Business sector presents sustainable businesses in the Amazon

Study developed by CEBDS, in partnership with Idesam, maps good business practices in the region that can be replicated

The pillar represented by the private sector in the Amazon supports a series of positive initiatives connected with the contemporary vision that the world is going through a climate emergency. This is what the “Study of Good Business Practices in the Amazon” shows, carried out by the Brazilian Business Council for Sustainable Development (CEBDS) in partnership with the Institute for Conservation and Sustainable Development of the Amazon (Idesam). The unprecedented mapping reveals that there is a wide range of projects that are already reaping good results.

The study points out paths and opportunities for greater engagement in sustainable practices in the region. The document presents initiatives that faced the typical challenges of the Amazon – which needed to reinvent themselves, adapt and which, therefore, are scalable and can be applied in different operating contexts. These are businesses such as restoration of degraded areas, professional training, development of startups, sustainable and higher productivity agriculture, bioeconomy, artificial intelligence in preventing deforestation and extractivism.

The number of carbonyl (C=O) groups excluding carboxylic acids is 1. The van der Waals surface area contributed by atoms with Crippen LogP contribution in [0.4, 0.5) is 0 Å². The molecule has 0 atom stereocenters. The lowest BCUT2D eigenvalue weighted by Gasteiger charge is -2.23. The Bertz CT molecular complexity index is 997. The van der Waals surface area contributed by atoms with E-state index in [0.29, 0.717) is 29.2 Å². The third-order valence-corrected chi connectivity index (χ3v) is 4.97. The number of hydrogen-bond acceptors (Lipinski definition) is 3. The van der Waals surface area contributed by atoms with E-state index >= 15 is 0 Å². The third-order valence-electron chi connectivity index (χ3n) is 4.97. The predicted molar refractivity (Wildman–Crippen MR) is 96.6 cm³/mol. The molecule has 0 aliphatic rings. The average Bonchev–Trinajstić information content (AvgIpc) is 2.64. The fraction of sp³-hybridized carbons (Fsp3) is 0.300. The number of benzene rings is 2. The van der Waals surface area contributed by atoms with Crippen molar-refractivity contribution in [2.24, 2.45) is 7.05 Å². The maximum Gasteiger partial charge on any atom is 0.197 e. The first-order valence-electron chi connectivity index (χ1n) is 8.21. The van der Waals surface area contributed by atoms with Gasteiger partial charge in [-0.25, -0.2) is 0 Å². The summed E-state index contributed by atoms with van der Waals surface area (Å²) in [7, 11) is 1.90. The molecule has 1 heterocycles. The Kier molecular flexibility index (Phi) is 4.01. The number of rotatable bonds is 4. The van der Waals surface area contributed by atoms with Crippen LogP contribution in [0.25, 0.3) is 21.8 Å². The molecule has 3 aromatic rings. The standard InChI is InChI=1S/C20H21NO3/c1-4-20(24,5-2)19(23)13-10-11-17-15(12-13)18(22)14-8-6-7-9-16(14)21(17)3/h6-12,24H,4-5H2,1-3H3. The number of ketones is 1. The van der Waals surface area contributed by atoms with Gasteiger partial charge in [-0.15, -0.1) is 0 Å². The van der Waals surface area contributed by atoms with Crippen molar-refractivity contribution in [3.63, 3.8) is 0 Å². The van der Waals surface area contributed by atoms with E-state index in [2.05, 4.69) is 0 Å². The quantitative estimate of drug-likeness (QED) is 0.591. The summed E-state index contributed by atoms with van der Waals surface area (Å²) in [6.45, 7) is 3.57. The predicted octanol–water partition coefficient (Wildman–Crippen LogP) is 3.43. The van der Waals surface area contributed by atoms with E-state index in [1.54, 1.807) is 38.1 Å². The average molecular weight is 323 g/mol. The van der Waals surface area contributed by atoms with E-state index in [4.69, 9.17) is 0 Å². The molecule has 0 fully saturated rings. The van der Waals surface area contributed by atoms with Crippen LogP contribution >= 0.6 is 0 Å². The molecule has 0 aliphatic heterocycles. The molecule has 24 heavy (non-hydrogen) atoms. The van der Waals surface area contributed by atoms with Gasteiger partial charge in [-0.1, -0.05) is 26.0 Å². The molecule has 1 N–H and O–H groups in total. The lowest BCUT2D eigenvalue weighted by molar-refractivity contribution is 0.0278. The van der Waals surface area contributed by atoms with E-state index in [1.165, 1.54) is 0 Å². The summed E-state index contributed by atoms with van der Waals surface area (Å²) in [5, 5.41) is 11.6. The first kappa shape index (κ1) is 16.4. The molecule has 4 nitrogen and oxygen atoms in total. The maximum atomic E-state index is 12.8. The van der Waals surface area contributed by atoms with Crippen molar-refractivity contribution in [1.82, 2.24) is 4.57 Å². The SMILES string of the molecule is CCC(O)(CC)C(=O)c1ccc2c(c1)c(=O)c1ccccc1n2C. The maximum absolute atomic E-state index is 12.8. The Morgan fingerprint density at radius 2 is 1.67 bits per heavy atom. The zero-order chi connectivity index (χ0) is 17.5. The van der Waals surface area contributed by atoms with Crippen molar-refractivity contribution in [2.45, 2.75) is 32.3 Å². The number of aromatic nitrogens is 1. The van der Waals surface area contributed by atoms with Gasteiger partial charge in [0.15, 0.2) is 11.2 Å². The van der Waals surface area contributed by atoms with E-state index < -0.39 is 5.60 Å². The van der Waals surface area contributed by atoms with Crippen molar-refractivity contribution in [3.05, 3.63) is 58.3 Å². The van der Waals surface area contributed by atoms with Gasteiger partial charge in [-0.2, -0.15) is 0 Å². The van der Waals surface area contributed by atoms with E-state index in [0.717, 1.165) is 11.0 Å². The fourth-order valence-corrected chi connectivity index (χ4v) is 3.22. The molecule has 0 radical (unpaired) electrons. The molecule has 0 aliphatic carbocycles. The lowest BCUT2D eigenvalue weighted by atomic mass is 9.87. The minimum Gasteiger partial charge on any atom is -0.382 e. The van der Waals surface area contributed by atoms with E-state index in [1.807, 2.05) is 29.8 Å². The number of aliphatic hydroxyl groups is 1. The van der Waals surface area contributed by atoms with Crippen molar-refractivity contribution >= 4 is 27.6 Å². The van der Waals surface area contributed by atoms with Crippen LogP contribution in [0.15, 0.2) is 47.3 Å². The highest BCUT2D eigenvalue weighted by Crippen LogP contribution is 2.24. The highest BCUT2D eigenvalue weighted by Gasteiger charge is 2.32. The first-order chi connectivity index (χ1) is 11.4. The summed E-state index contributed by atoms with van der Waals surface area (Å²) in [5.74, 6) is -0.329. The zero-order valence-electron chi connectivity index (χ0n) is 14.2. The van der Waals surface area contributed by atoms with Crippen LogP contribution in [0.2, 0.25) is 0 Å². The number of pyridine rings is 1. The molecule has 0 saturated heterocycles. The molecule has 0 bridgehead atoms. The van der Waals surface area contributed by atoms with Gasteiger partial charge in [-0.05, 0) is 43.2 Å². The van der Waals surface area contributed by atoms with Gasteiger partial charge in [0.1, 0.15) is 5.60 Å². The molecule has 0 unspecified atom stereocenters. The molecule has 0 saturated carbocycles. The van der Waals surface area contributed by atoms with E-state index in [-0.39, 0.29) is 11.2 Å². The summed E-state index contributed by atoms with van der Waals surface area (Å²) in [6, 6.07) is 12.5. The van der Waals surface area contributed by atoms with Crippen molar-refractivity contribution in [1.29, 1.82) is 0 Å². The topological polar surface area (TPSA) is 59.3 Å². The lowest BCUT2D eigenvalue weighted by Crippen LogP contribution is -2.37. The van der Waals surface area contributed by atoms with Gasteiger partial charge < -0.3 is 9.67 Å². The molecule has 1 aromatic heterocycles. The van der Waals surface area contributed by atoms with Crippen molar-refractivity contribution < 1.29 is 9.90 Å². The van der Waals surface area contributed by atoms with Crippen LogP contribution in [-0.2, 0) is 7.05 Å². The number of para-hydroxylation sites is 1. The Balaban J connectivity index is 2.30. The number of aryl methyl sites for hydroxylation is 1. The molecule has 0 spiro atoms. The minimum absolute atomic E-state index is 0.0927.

Among the decarbonization goals set by companies, one of the topics analyzed in the research, is the case of Siemens, with its internal carbon pricing programs. In this type of initiative, the carbon footprint of the company's various activities is calculated. 

The results obtained by this methodology are converted into financial values that form a fund for the development of carbon neutralization programs. It is as if the group – and Neoenergia has a similar plan – started to have a kind of specific budget for carbon neutralization programs.

Another scope under the watchful eye of companies is the development of traceability systems for production chains. Especially, products linked to commodities and land use, such as cocoa, soy, wood and livestock. Mainly in Europe, consumer demands that the products sold are not linked to environmental crimes are increasing.

There are also initiatives such as JBS, which opened so-called green offices in processing units in different key regions for livestock farming. The main focus of this initiative is to offer free support to producers who have environmental restrictions, aiming to help them with the environmental regularization of their businesses. Companies like Marfrig and Nestlé – in this case for cocoa and not for cattle – are also increasingly concerned with training and environmental suitability of suppliers.

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